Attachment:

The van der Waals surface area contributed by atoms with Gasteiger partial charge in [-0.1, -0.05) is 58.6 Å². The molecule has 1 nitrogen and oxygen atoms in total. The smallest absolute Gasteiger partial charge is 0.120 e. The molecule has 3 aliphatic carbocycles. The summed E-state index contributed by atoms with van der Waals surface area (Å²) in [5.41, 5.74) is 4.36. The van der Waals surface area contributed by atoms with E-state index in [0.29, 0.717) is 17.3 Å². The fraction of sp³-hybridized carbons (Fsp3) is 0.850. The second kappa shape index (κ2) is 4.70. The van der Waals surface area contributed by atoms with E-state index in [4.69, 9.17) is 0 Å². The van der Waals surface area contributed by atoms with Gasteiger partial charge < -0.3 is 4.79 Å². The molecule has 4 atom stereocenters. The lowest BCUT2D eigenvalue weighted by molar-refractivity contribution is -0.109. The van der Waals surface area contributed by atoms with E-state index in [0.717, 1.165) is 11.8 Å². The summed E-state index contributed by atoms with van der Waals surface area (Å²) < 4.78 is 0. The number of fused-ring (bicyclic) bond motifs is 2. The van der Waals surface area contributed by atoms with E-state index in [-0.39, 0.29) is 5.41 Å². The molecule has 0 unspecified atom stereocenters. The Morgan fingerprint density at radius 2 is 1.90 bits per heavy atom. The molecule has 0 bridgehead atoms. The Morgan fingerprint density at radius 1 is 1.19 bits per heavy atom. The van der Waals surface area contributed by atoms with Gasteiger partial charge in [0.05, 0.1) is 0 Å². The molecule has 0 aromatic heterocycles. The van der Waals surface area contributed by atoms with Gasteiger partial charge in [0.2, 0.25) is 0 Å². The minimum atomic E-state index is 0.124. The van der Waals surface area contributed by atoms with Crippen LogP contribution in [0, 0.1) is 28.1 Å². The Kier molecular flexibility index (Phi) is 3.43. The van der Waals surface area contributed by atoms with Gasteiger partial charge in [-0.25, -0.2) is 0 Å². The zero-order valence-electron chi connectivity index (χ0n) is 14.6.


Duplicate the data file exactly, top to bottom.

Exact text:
The van der Waals surface area contributed by atoms with Gasteiger partial charge in [-0.1, -0.05) is 58.6 Å². The molecule has 1 nitrogen and oxygen atoms in total. The smallest absolute Gasteiger partial charge is 0.120 e. The molecule has 3 aliphatic carbocycles. The summed E-state index contributed by atoms with van der Waals surface area (Å²) in [5.41, 5.74) is 4.36. The van der Waals surface area contributed by atoms with E-state index in [0.29, 0.717) is 17.3 Å². The fraction of sp³-hybridized carbons (Fsp3) is 0.850. The second kappa shape index (κ2) is 4.70. The van der Waals surface area contributed by atoms with E-state index in [4.69, 9.17) is 0 Å². The van der Waals surface area contributed by atoms with Gasteiger partial charge < -0.3 is 4.79 Å². The molecule has 4 atom stereocenters. The lowest BCUT2D eigenvalue weighted by molar-refractivity contribution is -0.109. The van der Waals surface area contributed by atoms with E-state index in [0.717, 1.165) is 11.8 Å². The summed E-state index contributed by atoms with van der Waals surface area (Å²) < 4.78 is 0. The number of fused-ring (bicyclic) bond motifs is 2. The van der Waals surface area contributed by atoms with E-state index in [-0.39, 0.29) is 5.41 Å². The molecule has 0 unspecified atom stereocenters. The Morgan fingerprint density at radius 2 is 1.90 bits per heavy atom. The molecule has 0 bridgehead atoms. The Morgan fingerprint density at radius 1 is 1.19 bits per heavy atom. The van der Waals surface area contributed by atoms with Gasteiger partial charge in [0.05, 0.1) is 0 Å². The molecule has 0 aromatic heterocycles. The van der Waals surface area contributed by atoms with Gasteiger partial charge in [0.2, 0.25) is 0 Å². The minimum atomic E-state index is 0.124. The van der Waals surface area contributed by atoms with Crippen LogP contribution in [0, 0.1) is 28.1 Å². The Kier molecular flexibility index (Phi) is 3.43. The van der Waals surface area contributed by atoms with Gasteiger partial charge in [-0.25, -0.2) is 0 Å². The zero-order valence-electron chi connectivity index (χ0n) is 14.6.